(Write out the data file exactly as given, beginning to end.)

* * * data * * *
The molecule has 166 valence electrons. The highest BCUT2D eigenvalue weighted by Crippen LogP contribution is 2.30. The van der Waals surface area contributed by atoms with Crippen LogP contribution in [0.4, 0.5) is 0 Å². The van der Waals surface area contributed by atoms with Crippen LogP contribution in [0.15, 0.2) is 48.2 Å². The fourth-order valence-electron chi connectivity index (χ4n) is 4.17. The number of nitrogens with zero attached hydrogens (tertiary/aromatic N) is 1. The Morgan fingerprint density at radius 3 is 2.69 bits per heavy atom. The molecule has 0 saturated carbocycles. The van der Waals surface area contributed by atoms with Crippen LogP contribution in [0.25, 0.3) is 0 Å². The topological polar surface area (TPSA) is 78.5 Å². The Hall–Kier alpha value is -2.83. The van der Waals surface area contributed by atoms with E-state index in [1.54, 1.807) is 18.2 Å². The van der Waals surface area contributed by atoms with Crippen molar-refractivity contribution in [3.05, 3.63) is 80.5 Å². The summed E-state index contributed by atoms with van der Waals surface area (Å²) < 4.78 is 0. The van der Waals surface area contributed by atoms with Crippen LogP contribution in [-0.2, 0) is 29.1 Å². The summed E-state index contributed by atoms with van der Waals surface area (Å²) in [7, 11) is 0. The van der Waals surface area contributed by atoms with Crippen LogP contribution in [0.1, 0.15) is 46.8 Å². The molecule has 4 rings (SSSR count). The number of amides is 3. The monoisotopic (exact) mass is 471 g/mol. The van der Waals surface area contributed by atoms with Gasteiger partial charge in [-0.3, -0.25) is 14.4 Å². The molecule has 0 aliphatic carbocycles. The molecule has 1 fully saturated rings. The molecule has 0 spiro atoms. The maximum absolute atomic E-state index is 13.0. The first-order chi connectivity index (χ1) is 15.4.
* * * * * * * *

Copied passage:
The molecule has 166 valence electrons. The highest BCUT2D eigenvalue weighted by Crippen LogP contribution is 2.30. The van der Waals surface area contributed by atoms with Crippen LogP contribution in [0.4, 0.5) is 0 Å². The van der Waals surface area contributed by atoms with Crippen LogP contribution in [0.15, 0.2) is 48.2 Å². The fourth-order valence-electron chi connectivity index (χ4n) is 4.17. The number of nitrogens with zero attached hydrogens (tertiary/aromatic N) is 1. The Morgan fingerprint density at radius 3 is 2.69 bits per heavy atom. The molecule has 0 saturated carbocycles. The van der Waals surface area contributed by atoms with Crippen LogP contribution in [0.25, 0.3) is 0 Å². The topological polar surface area (TPSA) is 78.5 Å². The Hall–Kier alpha value is -2.83. The van der Waals surface area contributed by atoms with E-state index in [1.54, 1.807) is 18.2 Å². The van der Waals surface area contributed by atoms with Crippen molar-refractivity contribution in [3.05, 3.63) is 80.5 Å². The summed E-state index contributed by atoms with van der Waals surface area (Å²) < 4.78 is 0. The van der Waals surface area contributed by atoms with Crippen LogP contribution in [-0.2, 0) is 29.1 Å². The summed E-state index contributed by atoms with van der Waals surface area (Å²) in [7, 11) is 0. The van der Waals surface area contributed by atoms with Crippen LogP contribution in [0.1, 0.15) is 46.8 Å². The molecule has 4 rings (SSSR count). The number of amides is 3. The monoisotopic (exact) mass is 471 g/mol. The van der Waals surface area contributed by atoms with Gasteiger partial charge in [-0.3, -0.25) is 14.4 Å². The molecule has 0 aliphatic carbocycles. The molecule has 1 fully saturated rings. The molecule has 0 spiro atoms. The maximum absolute atomic E-state index is 13.0. The first-order chi connectivity index (χ1) is 15.4.